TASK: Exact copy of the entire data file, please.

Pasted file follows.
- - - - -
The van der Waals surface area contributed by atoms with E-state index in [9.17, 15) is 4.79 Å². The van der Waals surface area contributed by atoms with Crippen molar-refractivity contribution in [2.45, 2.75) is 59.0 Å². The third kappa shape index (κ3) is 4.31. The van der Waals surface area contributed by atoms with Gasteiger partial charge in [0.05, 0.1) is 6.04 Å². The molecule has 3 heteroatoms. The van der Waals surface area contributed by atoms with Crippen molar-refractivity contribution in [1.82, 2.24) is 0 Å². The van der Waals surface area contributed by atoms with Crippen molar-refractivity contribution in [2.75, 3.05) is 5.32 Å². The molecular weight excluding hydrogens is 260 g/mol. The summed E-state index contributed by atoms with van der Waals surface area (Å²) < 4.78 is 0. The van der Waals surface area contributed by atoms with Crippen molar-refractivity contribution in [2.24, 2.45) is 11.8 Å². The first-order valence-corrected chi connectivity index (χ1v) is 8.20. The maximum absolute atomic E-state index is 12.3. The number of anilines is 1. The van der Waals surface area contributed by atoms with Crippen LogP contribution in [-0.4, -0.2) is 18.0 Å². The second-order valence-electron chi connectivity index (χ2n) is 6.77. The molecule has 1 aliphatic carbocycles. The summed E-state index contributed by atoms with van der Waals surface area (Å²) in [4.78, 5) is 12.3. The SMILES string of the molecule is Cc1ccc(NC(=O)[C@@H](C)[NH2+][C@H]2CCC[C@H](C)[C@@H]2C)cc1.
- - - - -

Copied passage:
The van der Waals surface area contributed by atoms with E-state index in [9.17, 15) is 4.79 Å². The van der Waals surface area contributed by atoms with Crippen molar-refractivity contribution in [2.45, 2.75) is 59.0 Å². The third kappa shape index (κ3) is 4.31. The van der Waals surface area contributed by atoms with Gasteiger partial charge in [0.05, 0.1) is 6.04 Å². The molecule has 3 heteroatoms. The van der Waals surface area contributed by atoms with Crippen molar-refractivity contribution in [1.82, 2.24) is 0 Å². The van der Waals surface area contributed by atoms with Crippen molar-refractivity contribution in [2.75, 3.05) is 5.32 Å². The molecular weight excluding hydrogens is 260 g/mol. The summed E-state index contributed by atoms with van der Waals surface area (Å²) < 4.78 is 0. The van der Waals surface area contributed by atoms with Crippen molar-refractivity contribution in [2.24, 2.45) is 11.8 Å². The first-order valence-corrected chi connectivity index (χ1v) is 8.20. The maximum absolute atomic E-state index is 12.3. The number of anilines is 1. The van der Waals surface area contributed by atoms with Crippen LogP contribution in [-0.4, -0.2) is 18.0 Å². The second-order valence-electron chi connectivity index (χ2n) is 6.77. The molecule has 1 aliphatic carbocycles. The summed E-state index contributed by atoms with van der Waals surface area (Å²) in [4.78, 5) is 12.3. The SMILES string of the molecule is Cc1ccc(NC(=O)[C@@H](C)[NH2+][C@H]2CCC[C@H](C)[C@@H]2C)cc1.